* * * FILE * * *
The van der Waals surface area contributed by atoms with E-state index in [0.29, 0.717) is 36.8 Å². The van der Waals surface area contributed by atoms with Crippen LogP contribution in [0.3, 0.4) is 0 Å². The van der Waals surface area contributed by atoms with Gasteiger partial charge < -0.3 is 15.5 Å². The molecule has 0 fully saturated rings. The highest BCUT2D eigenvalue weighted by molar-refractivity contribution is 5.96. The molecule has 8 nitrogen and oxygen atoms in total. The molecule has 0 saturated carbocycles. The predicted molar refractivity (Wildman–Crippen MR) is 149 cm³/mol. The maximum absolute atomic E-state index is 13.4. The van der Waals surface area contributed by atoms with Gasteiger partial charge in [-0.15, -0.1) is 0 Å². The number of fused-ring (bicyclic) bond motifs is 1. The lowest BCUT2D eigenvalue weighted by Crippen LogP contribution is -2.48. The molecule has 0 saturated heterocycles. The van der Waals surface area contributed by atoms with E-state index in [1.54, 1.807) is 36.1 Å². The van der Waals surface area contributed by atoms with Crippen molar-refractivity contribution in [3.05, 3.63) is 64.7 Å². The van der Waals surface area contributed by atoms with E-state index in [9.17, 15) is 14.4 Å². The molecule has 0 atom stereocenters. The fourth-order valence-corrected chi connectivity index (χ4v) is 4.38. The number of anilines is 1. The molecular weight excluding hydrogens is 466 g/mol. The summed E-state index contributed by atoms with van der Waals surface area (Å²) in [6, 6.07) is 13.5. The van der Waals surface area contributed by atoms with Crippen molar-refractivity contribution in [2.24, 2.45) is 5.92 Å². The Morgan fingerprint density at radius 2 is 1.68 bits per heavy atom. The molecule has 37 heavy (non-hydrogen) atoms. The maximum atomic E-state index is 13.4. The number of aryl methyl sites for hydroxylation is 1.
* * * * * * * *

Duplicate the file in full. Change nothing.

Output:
The van der Waals surface area contributed by atoms with E-state index in [0.29, 0.717) is 36.8 Å². The van der Waals surface area contributed by atoms with Crippen LogP contribution in [0.3, 0.4) is 0 Å². The van der Waals surface area contributed by atoms with Gasteiger partial charge < -0.3 is 15.5 Å². The molecule has 0 fully saturated rings. The highest BCUT2D eigenvalue weighted by molar-refractivity contribution is 5.96. The molecule has 8 nitrogen and oxygen atoms in total. The molecule has 0 saturated carbocycles. The predicted molar refractivity (Wildman–Crippen MR) is 149 cm³/mol. The maximum absolute atomic E-state index is 13.4. The van der Waals surface area contributed by atoms with Gasteiger partial charge in [-0.15, -0.1) is 0 Å². The number of fused-ring (bicyclic) bond motifs is 1. The lowest BCUT2D eigenvalue weighted by Crippen LogP contribution is -2.48. The molecule has 0 saturated heterocycles. The van der Waals surface area contributed by atoms with E-state index in [1.54, 1.807) is 36.1 Å². The van der Waals surface area contributed by atoms with Crippen molar-refractivity contribution in [3.05, 3.63) is 64.7 Å². The van der Waals surface area contributed by atoms with E-state index in [9.17, 15) is 14.4 Å². The molecule has 0 atom stereocenters. The fourth-order valence-corrected chi connectivity index (χ4v) is 4.38. The number of anilines is 1. The molecular weight excluding hydrogens is 466 g/mol. The summed E-state index contributed by atoms with van der Waals surface area (Å²) in [6, 6.07) is 13.5. The van der Waals surface area contributed by atoms with Crippen molar-refractivity contribution in [2.24, 2.45) is 5.92 Å². The Morgan fingerprint density at radius 2 is 1.68 bits per heavy atom. The molecule has 37 heavy (non-hydrogen) atoms. The maximum atomic E-state index is 13.4. The number of aryl methyl sites for hydroxylation is 1.